Hypertension (HTN) affects 1/3 of adults in USA, and is more prevalent in men vs. women under 65 years of age, but more prevalent in elderly women vs. men. Cardiovascular events occur at a higher rate and earlier age in males than females. The mechanisms underlying age- and sex-related differences in hypertension incidence remain poorly understood. This project aims to provide mechanistic insight into age- and sex- differences, and the influence of dietary Na+ and K+, using a combination of experimental and mathematical modeling techniques, in order to optimize treatments for hypertension depending on age and sex. The kidney's ability to regulate salt excretion is critical to control of blood pressure (BP). Increased circulating volume can increase BP which drives urinary excretion of Na+ and H2O to restore blood volume and BP. We recently reported sex differences in the abundance of Na+ transporters along the nephron and more robust natriuretic responses in females, and we used computational models to establish the functional implications of the dimorphisms. Our central hypothesis is that sex- and age-related differences in renal tubular function contribute to reduced susceptibility to HTN and renal injury in females; and that these differences change with aging. To test this hypothesis, we will collect key baseline and experimental data in rats and perform model simulations to gain mechanistic insights into how key variables impact kidney function. We propose to investigate three pathophysiological conditions that provoke hypertension as a co-morbidity in humans: high-salt diet (HS), uninephrectomy (UNX) and type 2 diabetes (T2D).
Aim 1. Determine mechanisms responsible for age- and sex-related differences in susceptibility to salt sensitive HTN in Sprague Dawley rats (SDR). Data from renal transporter profiles and renal function collected in young and old of both sexes will be used to develop computational models of renal transport to understand why HTN is less prevalent in young females, and how aging provokes salt-sensitive hypertension.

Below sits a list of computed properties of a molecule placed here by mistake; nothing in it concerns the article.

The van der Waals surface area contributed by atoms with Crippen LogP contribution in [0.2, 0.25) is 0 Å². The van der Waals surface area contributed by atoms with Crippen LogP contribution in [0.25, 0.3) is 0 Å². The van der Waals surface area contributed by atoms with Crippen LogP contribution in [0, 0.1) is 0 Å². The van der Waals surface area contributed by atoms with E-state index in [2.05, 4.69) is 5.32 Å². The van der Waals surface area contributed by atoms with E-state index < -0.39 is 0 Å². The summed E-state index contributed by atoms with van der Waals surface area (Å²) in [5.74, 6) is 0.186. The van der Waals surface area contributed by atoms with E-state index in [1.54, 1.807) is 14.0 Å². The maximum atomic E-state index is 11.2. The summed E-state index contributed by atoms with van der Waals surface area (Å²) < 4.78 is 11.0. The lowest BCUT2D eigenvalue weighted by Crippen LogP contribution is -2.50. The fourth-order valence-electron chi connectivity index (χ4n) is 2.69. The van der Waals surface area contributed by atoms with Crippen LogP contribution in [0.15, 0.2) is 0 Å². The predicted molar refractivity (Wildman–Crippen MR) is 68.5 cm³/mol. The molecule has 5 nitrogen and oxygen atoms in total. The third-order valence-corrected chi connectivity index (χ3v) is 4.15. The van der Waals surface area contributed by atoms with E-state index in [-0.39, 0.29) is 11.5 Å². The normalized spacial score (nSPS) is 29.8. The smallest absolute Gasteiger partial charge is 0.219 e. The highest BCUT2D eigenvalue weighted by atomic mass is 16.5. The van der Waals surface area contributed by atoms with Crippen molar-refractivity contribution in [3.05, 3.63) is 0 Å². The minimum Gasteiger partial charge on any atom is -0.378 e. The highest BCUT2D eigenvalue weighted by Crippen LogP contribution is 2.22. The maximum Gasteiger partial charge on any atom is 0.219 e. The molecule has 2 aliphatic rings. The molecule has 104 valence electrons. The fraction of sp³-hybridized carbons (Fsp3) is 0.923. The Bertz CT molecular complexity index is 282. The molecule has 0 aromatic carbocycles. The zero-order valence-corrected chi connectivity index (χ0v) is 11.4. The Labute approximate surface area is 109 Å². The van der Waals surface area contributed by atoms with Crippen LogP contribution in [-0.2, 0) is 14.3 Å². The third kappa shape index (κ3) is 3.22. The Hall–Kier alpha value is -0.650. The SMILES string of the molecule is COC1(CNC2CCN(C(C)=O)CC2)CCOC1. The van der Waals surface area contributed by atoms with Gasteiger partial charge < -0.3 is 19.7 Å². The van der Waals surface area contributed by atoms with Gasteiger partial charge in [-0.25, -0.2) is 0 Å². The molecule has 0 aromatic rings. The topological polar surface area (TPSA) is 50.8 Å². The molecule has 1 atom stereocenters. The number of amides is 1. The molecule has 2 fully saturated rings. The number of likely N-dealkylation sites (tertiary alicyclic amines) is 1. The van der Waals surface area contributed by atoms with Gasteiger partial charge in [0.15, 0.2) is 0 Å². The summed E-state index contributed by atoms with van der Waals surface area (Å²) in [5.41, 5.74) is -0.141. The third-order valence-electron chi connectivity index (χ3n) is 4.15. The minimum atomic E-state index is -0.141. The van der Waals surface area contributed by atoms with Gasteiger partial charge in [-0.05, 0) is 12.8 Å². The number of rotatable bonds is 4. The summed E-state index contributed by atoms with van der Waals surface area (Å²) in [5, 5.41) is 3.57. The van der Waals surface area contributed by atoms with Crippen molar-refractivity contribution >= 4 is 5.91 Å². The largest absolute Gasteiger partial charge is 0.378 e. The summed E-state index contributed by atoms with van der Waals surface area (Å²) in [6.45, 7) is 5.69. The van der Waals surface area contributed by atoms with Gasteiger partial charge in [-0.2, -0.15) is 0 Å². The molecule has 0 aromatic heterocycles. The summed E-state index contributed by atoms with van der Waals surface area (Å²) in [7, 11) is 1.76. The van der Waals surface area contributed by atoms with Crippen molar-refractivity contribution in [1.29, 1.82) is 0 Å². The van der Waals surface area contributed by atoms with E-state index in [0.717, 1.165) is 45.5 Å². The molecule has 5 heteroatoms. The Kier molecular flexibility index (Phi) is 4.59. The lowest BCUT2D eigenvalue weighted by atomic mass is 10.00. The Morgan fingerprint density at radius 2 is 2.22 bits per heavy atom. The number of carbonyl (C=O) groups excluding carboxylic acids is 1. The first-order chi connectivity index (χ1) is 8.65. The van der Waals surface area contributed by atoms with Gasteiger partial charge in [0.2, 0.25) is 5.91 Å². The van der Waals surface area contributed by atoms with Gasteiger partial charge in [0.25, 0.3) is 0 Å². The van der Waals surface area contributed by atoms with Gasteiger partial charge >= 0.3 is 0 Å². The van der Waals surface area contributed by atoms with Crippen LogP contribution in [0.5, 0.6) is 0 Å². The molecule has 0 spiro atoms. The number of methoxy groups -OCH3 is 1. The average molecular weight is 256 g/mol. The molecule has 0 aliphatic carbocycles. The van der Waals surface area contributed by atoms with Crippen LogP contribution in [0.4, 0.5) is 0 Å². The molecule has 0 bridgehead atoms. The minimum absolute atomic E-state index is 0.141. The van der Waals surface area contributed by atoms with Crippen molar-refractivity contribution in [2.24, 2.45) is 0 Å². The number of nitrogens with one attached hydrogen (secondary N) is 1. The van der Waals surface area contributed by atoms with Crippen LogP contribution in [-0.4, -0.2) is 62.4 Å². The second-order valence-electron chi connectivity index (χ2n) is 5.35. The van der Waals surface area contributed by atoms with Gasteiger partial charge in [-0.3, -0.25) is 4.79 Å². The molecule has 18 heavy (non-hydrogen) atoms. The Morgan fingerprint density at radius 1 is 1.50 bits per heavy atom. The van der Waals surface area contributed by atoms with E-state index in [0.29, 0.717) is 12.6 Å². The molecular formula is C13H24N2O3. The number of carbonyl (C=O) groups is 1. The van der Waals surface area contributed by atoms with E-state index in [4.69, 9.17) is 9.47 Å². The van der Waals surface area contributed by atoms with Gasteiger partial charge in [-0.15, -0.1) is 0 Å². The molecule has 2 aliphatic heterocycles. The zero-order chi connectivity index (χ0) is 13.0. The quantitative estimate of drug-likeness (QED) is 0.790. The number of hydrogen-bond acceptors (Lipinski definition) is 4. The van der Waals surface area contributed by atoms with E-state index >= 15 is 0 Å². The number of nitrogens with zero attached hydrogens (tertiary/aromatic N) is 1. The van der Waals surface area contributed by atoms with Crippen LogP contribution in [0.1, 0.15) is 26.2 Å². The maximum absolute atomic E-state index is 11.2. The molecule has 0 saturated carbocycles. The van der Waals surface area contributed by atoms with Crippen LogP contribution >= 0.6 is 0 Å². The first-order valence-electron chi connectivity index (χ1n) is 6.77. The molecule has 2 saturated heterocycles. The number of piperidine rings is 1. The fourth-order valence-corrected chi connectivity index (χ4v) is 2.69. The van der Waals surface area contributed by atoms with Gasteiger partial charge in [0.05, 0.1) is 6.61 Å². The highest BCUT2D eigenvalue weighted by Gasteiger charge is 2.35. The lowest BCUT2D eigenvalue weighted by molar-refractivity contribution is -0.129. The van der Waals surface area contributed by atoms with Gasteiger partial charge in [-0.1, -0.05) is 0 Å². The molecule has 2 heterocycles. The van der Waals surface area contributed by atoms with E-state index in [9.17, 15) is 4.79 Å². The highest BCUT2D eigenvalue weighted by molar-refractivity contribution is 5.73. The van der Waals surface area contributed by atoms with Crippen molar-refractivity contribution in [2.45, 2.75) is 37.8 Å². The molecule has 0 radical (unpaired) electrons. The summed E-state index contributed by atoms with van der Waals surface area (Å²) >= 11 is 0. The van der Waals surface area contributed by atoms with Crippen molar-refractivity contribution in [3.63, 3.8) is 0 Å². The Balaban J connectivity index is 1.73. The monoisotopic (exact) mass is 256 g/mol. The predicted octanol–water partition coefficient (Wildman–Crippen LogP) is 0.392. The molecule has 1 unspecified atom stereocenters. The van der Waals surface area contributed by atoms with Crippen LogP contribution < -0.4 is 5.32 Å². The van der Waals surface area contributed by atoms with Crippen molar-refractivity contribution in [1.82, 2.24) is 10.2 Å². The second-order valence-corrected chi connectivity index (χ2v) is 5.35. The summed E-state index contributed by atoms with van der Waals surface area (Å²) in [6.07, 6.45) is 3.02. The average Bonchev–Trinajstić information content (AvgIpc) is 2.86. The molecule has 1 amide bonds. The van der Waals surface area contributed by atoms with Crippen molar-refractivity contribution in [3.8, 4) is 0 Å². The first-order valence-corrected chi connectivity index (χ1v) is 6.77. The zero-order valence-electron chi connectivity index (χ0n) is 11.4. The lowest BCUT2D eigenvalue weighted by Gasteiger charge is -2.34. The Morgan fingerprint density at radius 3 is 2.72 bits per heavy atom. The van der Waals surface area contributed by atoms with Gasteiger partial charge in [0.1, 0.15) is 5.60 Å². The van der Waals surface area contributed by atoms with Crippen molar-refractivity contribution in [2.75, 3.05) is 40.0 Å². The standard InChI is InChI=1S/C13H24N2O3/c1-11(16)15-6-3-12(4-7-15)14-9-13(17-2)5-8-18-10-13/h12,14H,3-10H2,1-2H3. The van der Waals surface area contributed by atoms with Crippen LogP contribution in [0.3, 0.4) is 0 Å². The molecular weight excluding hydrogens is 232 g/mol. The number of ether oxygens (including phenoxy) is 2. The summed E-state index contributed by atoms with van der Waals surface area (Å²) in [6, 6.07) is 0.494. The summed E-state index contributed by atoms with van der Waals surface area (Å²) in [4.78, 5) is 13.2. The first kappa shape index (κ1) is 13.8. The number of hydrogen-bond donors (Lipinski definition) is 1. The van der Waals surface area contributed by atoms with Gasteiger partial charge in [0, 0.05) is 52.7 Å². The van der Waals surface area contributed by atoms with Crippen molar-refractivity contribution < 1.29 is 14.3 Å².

Aim 2. Determine mechanisms responsible for HTN following UNX and dependence on sex and age (approach as in Aim1). Our objective is to understand why a significant fraction of kidney donors develop hypertension and renal injury.
Aim 3. Determine mechanisms responsible for sex- differences in renal tubular responses to T2D in the ZSF1 model of T2D/hypertension/diabetic nephropathy by extending computational models of renal transport. In each of these 3 aims, determine the impact of a potassium-alkali rich diet to blunt HTN and renal injury in rats fed 2% NaCl to mimic Western diet. Understanding how age, sex, and dietary salts impact renal transport and injury during HTN has the potential to optimize personalized therapies for treatment and management of hypertension, which are understudied in aging models.
Renal sodium handling in hypertension: impact of age, sex, and dietary potassium Hypertension, the leading cause of premature death in the developed world, affects men and women differently, depending on their age: lower incidence in women than in men below age 65, and higher incidence in women than in men above age of 65. This MPI project aims to advance our understanding of how age- and sex- based differences in renal sodium handling impact blood pressure regulation by combining computational modeling techniques and experimental measurements in rats. We propose to identify the mechanisms underlying the rise in blood pressure in conditions that lead to hypertension as a co-morbidity in humans and to explore the benefit of potassium-alkali rich diet with the goal of identifying new therapies.